Single Females Versus Atlanta’s Ratio
How many times have you heard that finding a good man was hard because of the female to male ratio?
As a single black woman in Atlanta, how many times have you complained of the lack of dating and the rise of disrespect of our women and heard that it is because the ratio of women to men are 5 to 1? In some cases and areas, I’ve been told the numbers are unbelievably higher at 20 to 1 and that men are like children in a candy store.
The fact is, after researching this theory, I have concluded it to be a myth or rumor probably made up by some disgruntled sistah who may have actually believed the gap was that broad. It was an exaggeration at best. Still, it is clear to me that the females are faced with a dilemma. It is the dilemma of dating in the 21st Century.
As little girls, we read books that told us that we would have a Prince to come and save us from misery. Not until then do we have our happily ever after. But Prince Charmin didn’t sleep with Cinderella’s step sister. Snow White didn’t have to worry about her prince on the “down low” with the Seven Dwarfs. Little girls should be taught the reality of things early on and then maybe we won’t have so many depressed and suicidal females before they’re able to drive.
With that said, a report cites the ratio of black men to women as 597 men for every 1,000 women, nearly 2 to 1. But consider unemployment and there are 297 eligible men to every 1,000 black women. This statistic didn’t take in account that there are many homosexual men and men in the prison system. Still it is my opinion that our complaint if any, should be that Atlanta leads the nation in cities with the highest number of children living in poverty.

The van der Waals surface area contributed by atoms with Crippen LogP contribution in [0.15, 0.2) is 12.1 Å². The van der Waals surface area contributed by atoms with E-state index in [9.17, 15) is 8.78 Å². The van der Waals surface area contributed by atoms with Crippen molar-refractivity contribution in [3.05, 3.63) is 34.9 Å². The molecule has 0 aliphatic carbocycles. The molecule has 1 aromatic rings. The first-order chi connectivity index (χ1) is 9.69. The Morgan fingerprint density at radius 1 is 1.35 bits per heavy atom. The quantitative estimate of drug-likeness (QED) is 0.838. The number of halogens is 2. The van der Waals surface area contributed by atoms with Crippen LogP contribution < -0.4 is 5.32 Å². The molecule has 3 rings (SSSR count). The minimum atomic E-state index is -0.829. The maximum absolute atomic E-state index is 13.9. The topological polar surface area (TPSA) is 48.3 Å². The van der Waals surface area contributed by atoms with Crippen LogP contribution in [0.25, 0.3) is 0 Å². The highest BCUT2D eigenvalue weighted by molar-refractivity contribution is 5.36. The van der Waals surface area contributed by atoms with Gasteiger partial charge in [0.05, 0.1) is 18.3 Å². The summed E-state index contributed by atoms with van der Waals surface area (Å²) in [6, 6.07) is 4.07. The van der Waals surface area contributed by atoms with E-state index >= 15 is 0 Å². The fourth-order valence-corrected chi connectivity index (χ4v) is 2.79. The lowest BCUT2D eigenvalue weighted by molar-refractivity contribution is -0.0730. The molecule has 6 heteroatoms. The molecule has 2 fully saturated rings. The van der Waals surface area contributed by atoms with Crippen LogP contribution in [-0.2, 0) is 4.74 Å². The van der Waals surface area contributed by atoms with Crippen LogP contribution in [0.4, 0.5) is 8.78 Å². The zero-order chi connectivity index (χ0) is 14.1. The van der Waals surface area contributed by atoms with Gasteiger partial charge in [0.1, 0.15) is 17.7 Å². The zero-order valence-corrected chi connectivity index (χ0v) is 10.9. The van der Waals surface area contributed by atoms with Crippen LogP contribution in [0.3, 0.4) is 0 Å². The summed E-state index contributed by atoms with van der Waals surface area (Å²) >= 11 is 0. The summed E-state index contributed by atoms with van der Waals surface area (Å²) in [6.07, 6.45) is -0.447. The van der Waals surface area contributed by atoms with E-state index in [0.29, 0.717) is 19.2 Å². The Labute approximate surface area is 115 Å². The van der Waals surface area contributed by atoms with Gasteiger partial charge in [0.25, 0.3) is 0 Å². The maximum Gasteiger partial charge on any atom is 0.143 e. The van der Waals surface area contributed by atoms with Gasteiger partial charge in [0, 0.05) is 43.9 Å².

I was told by a male associate of mines that I was too hard on men. You see, he seemed to think that men without jobs or disrespectful men were being raised by bad mothers and that any judgment should fall on them.
I beg to differ, and that doesn’t mean I don’t hold women accountable to some degree. But bad men are not likely to have been raised by bad mothers, as much as they are taught by absent fathers and there’s a difference.
The plan, if you believe in the “good book” was that men were supposed to work while the women tend to the home and focus on the children. Now you have the majority of women working forty plus hours a week and trying to be a good mother and it’s hard. Most neglect to do the motherly things and make more mistakes than usual tending to their seeds and the future harvests a bad crop, thus provides another link to an already thriving chain of disruption.